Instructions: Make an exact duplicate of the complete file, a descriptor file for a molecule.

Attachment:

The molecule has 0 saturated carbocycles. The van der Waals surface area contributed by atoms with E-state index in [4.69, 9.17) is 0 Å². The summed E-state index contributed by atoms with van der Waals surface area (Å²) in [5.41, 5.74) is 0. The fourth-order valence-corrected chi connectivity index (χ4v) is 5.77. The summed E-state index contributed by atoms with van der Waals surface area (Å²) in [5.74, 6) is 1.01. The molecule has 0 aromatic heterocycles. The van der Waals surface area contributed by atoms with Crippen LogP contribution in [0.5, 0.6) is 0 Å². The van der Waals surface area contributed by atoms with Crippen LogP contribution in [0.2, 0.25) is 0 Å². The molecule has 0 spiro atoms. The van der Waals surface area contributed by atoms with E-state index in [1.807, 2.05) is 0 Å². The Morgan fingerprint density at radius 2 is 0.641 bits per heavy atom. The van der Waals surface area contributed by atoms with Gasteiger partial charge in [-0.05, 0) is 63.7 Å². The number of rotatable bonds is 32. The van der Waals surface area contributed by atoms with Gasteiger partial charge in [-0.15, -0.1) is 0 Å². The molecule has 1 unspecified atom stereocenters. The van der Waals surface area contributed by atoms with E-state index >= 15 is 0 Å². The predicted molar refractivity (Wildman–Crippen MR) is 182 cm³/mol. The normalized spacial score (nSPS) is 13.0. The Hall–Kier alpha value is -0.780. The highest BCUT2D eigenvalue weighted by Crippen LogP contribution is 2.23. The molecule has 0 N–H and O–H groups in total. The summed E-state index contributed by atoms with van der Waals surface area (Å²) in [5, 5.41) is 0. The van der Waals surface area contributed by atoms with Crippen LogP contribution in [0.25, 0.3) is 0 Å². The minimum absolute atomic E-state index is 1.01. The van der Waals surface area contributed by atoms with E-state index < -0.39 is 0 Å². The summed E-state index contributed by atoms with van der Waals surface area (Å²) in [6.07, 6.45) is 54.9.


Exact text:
The molecule has 0 saturated carbocycles. The van der Waals surface area contributed by atoms with E-state index in [4.69, 9.17) is 0 Å². The summed E-state index contributed by atoms with van der Waals surface area (Å²) in [5.41, 5.74) is 0. The fourth-order valence-corrected chi connectivity index (χ4v) is 5.77. The summed E-state index contributed by atoms with van der Waals surface area (Å²) in [5.74, 6) is 1.01. The molecule has 0 aromatic heterocycles. The van der Waals surface area contributed by atoms with Crippen LogP contribution in [0.5, 0.6) is 0 Å². The van der Waals surface area contributed by atoms with Crippen LogP contribution in [0.2, 0.25) is 0 Å². The molecule has 0 spiro atoms. The van der Waals surface area contributed by atoms with E-state index in [1.807, 2.05) is 0 Å². The Morgan fingerprint density at radius 2 is 0.641 bits per heavy atom. The van der Waals surface area contributed by atoms with Gasteiger partial charge in [-0.05, 0) is 63.7 Å². The number of rotatable bonds is 32. The van der Waals surface area contributed by atoms with Gasteiger partial charge in [-0.15, -0.1) is 0 Å². The molecule has 1 unspecified atom stereocenters. The van der Waals surface area contributed by atoms with E-state index >= 15 is 0 Å². The predicted molar refractivity (Wildman–Crippen MR) is 182 cm³/mol. The normalized spacial score (nSPS) is 13.0. The Hall–Kier alpha value is -0.780. The highest BCUT2D eigenvalue weighted by Crippen LogP contribution is 2.23. The molecule has 0 N–H and O–H groups in total. The summed E-state index contributed by atoms with van der Waals surface area (Å²) in [5, 5.41) is 0. The van der Waals surface area contributed by atoms with Crippen LogP contribution in [0.25, 0.3) is 0 Å². The minimum absolute atomic E-state index is 1.01. The van der Waals surface area contributed by atoms with E-state index < -0.39 is 0 Å². The summed E-state index contributed by atoms with van der Waals surface area (Å²) in [6.07, 6.45) is 54.9.